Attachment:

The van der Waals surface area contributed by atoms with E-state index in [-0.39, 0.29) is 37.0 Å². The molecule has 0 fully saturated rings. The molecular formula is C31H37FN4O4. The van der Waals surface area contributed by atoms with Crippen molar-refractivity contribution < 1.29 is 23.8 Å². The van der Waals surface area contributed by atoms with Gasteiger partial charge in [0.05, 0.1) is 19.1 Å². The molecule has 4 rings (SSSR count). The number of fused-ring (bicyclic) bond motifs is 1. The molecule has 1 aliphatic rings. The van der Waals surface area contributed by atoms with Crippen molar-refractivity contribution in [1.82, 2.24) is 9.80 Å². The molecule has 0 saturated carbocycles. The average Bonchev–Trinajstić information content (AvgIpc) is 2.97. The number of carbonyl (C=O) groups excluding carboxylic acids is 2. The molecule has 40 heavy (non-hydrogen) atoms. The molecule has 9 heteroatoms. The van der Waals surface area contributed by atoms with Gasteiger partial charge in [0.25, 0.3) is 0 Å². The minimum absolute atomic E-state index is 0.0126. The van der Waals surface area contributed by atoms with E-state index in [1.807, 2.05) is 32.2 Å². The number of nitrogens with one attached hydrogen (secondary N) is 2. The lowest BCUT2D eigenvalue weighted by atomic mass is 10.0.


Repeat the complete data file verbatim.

The van der Waals surface area contributed by atoms with E-state index in [-0.39, 0.29) is 37.0 Å². The molecule has 0 fully saturated rings. The molecular formula is C31H37FN4O4. The van der Waals surface area contributed by atoms with Crippen molar-refractivity contribution < 1.29 is 23.8 Å². The van der Waals surface area contributed by atoms with Gasteiger partial charge in [0.05, 0.1) is 19.1 Å². The molecule has 4 rings (SSSR count). The number of fused-ring (bicyclic) bond motifs is 1. The molecule has 1 aliphatic rings. The van der Waals surface area contributed by atoms with Crippen molar-refractivity contribution in [1.82, 2.24) is 9.80 Å². The molecule has 0 saturated carbocycles. The average Bonchev–Trinajstić information content (AvgIpc) is 2.97. The number of carbonyl (C=O) groups excluding carboxylic acids is 2. The molecule has 40 heavy (non-hydrogen) atoms. The molecule has 9 heteroatoms. The van der Waals surface area contributed by atoms with Gasteiger partial charge in [0.25, 0.3) is 0 Å². The minimum absolute atomic E-state index is 0.0126. The van der Waals surface area contributed by atoms with E-state index in [1.807, 2.05) is 32.2 Å². The number of nitrogens with one attached hydrogen (secondary N) is 2. The lowest BCUT2D eigenvalue weighted by atomic mass is 10.0.